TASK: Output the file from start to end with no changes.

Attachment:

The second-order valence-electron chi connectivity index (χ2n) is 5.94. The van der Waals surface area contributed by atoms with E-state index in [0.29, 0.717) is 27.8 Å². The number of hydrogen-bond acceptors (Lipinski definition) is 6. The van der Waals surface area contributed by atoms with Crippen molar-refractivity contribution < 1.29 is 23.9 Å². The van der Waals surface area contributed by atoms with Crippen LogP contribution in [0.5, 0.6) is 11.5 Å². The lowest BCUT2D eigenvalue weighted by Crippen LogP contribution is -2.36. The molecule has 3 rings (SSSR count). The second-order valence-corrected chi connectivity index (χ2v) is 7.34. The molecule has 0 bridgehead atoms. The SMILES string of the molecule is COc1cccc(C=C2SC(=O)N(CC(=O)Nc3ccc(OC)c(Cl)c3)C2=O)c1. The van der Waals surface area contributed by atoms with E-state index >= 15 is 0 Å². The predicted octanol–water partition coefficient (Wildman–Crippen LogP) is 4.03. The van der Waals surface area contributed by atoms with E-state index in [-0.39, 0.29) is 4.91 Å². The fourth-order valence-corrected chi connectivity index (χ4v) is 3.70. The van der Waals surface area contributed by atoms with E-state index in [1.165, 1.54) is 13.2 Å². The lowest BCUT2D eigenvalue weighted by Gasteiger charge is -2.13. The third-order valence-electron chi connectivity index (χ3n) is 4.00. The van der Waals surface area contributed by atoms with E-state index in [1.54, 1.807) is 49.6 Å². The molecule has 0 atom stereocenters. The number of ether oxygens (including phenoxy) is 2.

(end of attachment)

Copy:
The second-order valence-electron chi connectivity index (χ2n) is 5.94. The van der Waals surface area contributed by atoms with E-state index in [0.29, 0.717) is 27.8 Å². The number of hydrogen-bond acceptors (Lipinski definition) is 6. The van der Waals surface area contributed by atoms with Crippen molar-refractivity contribution < 1.29 is 23.9 Å². The van der Waals surface area contributed by atoms with Crippen LogP contribution in [0.5, 0.6) is 11.5 Å². The lowest BCUT2D eigenvalue weighted by Crippen LogP contribution is -2.36. The molecule has 3 rings (SSSR count). The second-order valence-corrected chi connectivity index (χ2v) is 7.34. The molecule has 0 bridgehead atoms. The SMILES string of the molecule is COc1cccc(C=C2SC(=O)N(CC(=O)Nc3ccc(OC)c(Cl)c3)C2=O)c1. The van der Waals surface area contributed by atoms with E-state index >= 15 is 0 Å². The predicted octanol–water partition coefficient (Wildman–Crippen LogP) is 4.03. The van der Waals surface area contributed by atoms with E-state index in [-0.39, 0.29) is 4.91 Å². The fourth-order valence-corrected chi connectivity index (χ4v) is 3.70. The van der Waals surface area contributed by atoms with E-state index in [1.165, 1.54) is 13.2 Å². The lowest BCUT2D eigenvalue weighted by Gasteiger charge is -2.13. The third-order valence-electron chi connectivity index (χ3n) is 4.00. The van der Waals surface area contributed by atoms with E-state index in [1.54, 1.807) is 49.6 Å². The molecule has 0 atom stereocenters. The number of ether oxygens (including phenoxy) is 2.